Re*cu"sant [L. recusans, -antis, p.pr. of recure to refuse, to oject to; pref. re- re + causa a cause, pretext: cf. F. r'ecusant. See Cause, and cf. Ruse.]

Obstinate in refusal; specifically, in English history, refusing to acknowledge the supremacy of the king in the churc, or to conform to the established rites of the church; as, a recusant lord.

It stated him to have placed his son in the household of the Countess of Derby, a recusant papist. Sir W. Scott.

 

© Webster 1913.


Re*cu"sant, n.

1.

One who is obstinate in refusal; one standing out stubbornly against general practice or opinion.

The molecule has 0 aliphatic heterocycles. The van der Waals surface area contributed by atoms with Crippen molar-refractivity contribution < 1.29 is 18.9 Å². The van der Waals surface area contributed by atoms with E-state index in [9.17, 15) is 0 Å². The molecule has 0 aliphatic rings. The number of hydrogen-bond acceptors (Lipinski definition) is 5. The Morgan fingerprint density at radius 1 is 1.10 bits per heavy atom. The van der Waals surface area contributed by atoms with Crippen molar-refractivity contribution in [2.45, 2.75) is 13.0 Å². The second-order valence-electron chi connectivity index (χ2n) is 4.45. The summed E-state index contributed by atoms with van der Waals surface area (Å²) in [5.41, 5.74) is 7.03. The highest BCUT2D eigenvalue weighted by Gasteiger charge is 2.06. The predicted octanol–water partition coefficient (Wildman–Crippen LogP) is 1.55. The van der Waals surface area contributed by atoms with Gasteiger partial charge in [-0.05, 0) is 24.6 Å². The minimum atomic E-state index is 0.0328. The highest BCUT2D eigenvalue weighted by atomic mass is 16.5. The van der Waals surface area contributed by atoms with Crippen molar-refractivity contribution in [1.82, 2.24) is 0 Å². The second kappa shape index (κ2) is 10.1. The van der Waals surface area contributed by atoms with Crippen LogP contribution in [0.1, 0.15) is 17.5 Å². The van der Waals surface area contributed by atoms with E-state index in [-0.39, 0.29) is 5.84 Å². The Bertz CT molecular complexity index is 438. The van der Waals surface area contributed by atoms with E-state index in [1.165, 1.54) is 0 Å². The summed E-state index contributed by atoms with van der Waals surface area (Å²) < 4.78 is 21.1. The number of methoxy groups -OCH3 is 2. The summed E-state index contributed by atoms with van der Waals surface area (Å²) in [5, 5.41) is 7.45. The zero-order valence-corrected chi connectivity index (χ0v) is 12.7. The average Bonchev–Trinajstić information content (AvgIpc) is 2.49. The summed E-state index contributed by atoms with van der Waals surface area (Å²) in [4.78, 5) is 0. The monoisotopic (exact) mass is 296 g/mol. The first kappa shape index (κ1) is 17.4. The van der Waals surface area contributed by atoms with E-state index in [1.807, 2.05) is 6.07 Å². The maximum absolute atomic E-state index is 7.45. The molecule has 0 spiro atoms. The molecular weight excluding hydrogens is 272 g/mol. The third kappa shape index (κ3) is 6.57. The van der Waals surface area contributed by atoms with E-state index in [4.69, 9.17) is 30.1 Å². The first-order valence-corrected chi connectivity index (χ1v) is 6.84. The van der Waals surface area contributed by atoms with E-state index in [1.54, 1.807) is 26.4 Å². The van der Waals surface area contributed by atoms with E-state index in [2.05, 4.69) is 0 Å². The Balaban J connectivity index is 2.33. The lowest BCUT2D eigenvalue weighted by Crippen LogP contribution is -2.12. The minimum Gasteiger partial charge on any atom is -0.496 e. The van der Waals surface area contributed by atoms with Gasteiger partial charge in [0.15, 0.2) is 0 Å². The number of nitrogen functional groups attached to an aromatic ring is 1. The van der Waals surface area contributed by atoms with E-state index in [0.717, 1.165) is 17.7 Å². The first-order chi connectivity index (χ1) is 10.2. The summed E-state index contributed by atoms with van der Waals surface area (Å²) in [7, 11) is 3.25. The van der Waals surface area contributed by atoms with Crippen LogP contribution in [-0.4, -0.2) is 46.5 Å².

The last rebellious recusants among the European family of nations. De Quincey.

2. Eng. Hist.

A person who refuses to acknowledge the supremacy of the king in matters of religion; as, a Roman Catholic recusant, who acknowledges the supremacy of the pope.

Brande & C.

3.

One who refuses communion with the Church of England; a nonconformist.

All that are recusants of holy rites. Holyday.

 

© Webster 1913.

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